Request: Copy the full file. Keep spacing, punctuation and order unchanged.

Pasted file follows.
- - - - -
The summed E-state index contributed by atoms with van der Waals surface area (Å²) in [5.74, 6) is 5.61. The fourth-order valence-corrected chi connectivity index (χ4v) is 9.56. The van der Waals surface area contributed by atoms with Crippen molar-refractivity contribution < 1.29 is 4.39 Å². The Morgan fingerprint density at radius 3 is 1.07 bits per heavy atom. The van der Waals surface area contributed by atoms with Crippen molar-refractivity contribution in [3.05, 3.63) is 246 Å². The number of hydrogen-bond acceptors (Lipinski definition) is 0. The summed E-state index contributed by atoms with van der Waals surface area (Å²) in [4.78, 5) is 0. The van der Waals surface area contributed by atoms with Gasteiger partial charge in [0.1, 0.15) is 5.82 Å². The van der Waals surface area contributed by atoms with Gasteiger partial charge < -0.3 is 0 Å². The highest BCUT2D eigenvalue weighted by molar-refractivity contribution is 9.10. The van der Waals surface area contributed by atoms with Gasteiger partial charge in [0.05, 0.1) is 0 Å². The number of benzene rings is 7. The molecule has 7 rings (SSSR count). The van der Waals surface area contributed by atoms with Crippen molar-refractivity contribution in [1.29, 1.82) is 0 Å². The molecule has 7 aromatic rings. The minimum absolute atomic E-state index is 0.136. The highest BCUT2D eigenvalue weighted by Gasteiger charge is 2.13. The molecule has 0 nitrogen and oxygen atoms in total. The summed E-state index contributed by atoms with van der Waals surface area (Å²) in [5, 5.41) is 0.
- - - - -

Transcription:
The summed E-state index contributed by atoms with van der Waals surface area (Å²) in [5.74, 6) is 5.61. The fourth-order valence-corrected chi connectivity index (χ4v) is 9.56. The van der Waals surface area contributed by atoms with Crippen molar-refractivity contribution < 1.29 is 4.39 Å². The Morgan fingerprint density at radius 3 is 1.07 bits per heavy atom. The van der Waals surface area contributed by atoms with Crippen molar-refractivity contribution in [3.05, 3.63) is 246 Å². The number of hydrogen-bond acceptors (Lipinski definition) is 0. The summed E-state index contributed by atoms with van der Waals surface area (Å²) in [4.78, 5) is 0. The van der Waals surface area contributed by atoms with Gasteiger partial charge in [0.1, 0.15) is 5.82 Å². The van der Waals surface area contributed by atoms with Gasteiger partial charge < -0.3 is 0 Å². The highest BCUT2D eigenvalue weighted by molar-refractivity contribution is 9.10. The van der Waals surface area contributed by atoms with Gasteiger partial charge in [0.05, 0.1) is 0 Å². The number of benzene rings is 7. The molecule has 7 rings (SSSR count). The van der Waals surface area contributed by atoms with Crippen molar-refractivity contribution in [1.29, 1.82) is 0 Å². The molecule has 7 aromatic rings. The minimum absolute atomic E-state index is 0.136. The highest BCUT2D eigenvalue weighted by Gasteiger charge is 2.13. The molecule has 0 nitrogen and oxygen atoms in total. The summed E-state index contributed by atoms with van der Waals surface area (Å²) in [5, 5.41) is 0.